تاثیر استرس بر شناخت اجتماعی در بیماران مبتلا به اختلال شخصیت مرزی
|کد مقاله||سال انتشار||مقاله انگلیسی||ترجمه فارسی||تعداد کلمات|
|34112||2015||11 صفحه PDF||سفارش دهید||8370 کلمه|
Publisher : Elsevier - Science Direct (الزویر - ساینس دایرکت)
Journal : Psychoneuroendocrinology, Volume 52, February 2015, Pages 119–129
Background Borderline personality disorder (BPD) is characterized by severe difficulties in interpersonal relationships and emotional functioning. Theories of BPD suggest that individuals with BPD have heightened emotional sensitivity, increased stress reactivity, and problems in making sense of intentions of others. In this study we investigated stress reactivity in BPD and its interference with social cognition, and tested whether any differences are specific for BPD or are inherent to personality disorders in general. Methods We investigated 22 patients with BPD, 23 patients with Cluster C personality disorder (CPD), and 24 nonpatients on facial emotion recognition and social evaluation before and after stress induction based on the Trier Social Stress Test (TSST). Results The results show that stress increased subjective negative emotions in the BPD group to a larger extent than in the other groups, whereas physiological responses were attenuated. Importantly stress induction increased negative evaluations about others, but surprisingly to a similar extent in the BPD and CPD groups as in the nonpatient control group. In addition facial emotion recognition performance was higher after than before stress, but no significant group differences were observed. Conclusion These results suggest that heightened psychological reactivity in BPD co-occurs with attenuated physiological responses to psychosocial stress and that stress affects social cognition to a similar extent in BPD as in others.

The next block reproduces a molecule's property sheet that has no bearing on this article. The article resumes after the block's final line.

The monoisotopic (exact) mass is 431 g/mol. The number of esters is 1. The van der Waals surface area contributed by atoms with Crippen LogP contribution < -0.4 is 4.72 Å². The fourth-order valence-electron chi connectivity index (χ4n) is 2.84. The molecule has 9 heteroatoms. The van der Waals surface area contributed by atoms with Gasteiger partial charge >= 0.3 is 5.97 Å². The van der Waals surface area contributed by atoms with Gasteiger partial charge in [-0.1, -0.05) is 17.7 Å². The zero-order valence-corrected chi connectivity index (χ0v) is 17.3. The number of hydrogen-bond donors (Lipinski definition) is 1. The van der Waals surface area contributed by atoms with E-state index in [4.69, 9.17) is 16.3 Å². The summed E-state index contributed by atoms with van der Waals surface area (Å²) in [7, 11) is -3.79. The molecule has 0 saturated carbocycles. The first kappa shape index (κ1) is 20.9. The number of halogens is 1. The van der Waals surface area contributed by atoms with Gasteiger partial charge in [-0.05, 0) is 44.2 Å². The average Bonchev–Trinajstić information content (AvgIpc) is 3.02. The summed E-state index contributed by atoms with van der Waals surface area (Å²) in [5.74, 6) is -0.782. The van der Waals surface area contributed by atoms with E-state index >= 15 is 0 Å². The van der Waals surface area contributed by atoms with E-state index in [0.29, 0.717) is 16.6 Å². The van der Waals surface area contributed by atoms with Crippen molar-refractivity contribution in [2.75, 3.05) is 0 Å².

Borderline personality disorder (BPD) is characterized by severe difficulties in interpersonal relationships and emotional functioning (APA, 2000). Relationships of individuals with BPD are chaotic, intense and marked with difficulties. Furthermore, it has been assumed that they are emotionally more susceptible to social cues that signal social threat or rejection (Domes et al., 2009). Linehan et al. (2007) suggested that individuals with BPD have intense reactions to emotional stimuli and an inability to regulate their intense physiological arousal. It is unclear how emotional reactivity is related to problems in social interaction. The theory of Fonagy and Bateman (2008) posits that, due to early trauma and disruption of the attachment relationships, the capacity to make sense of oneself and others (i.e. mentalization) becomes unstable during emotional arousal. This suggests that emotional reactivity might interfere with social cognition capacities. Emotional reactivity elicits the rapid release of the stress hormones adrenaline and noradrenaline via the autonomic nervous system and the slow release of cortisol via the hypothalamus–pituitary–adrenal (HPA) axis (Ulrich-Lai and Herman, 2009). Initial studies that investigated HPA axis functioning in BPD suggest that its negative feedback on the release of cortisol is reduced, though this appears to have little influence on basal cortisol levels (Zimmerman and Choi-Kain, 2009). More recent studies investigated emotional and physiological reactivity in social interaction by inducing social stress. One study found elevated cortisol levels during recovery after an interpersonal conflict task in patients with BPD compared to nonpatients (Walter et al., 2008). Other studies have used the well-established Trier Social Stress Test (TSST) and observed heightened subjective emotional distress and cortisol reactivity in BPD patients with severe dissociation, but not in those with low dissociation (Simeon et al., 2007). In contrast, later studies with larger samples found attenuated cortisol responses using the same TSST protocol even though the participants with BPD reported higher subjective emotional intensity (Nater et al., 2010 and Scott et al., 2013). Although these stress induction studies show mixed results, they provide initial evidence for dysregulation of the stress system in BPD. Another line of research has investigated social cognition in BPD. Social cognition refers to the capacity to understand ourselves and others as individuals with feelings, beliefs and a personality (Marton et al., 2005 and Mitchell et al., 2004) and is considered to be essential to successful social adaption (Arntz et al., 2009). One aspect of social cognition is the ability to correctly recognize facial expressions of others. Studies that investigated facial emotion recognition found that patients with BPD recognize emotions of others either less accurately (Levine et al., 1997) or more accurately (Lynch et al., 2006, Domes et al., 2008 and Schulze et al., 2013). Another aspect of social cognition is the capacity to understand perspectives and intentions of others, underlying their observable behavior (theory of mind or mentalizing; Arntz et al., 2009). Studies that investigated more complex social cognition found better performance on a theory of mind test in BPD compared to control groups (Fertuck et al., 2009 and Arntz et al., 2009), but also found impaired social cognitive abilities in BPD (Preißler et al., 2010). Other studies found a stronger tendency in BPD to describe others in a more negative and dichotomous manner (Veen and Arntz, 2000, Arntz and Veen, 2001, Sieswerda et al., 2013 and Arntz and Ten Haaf, 2012).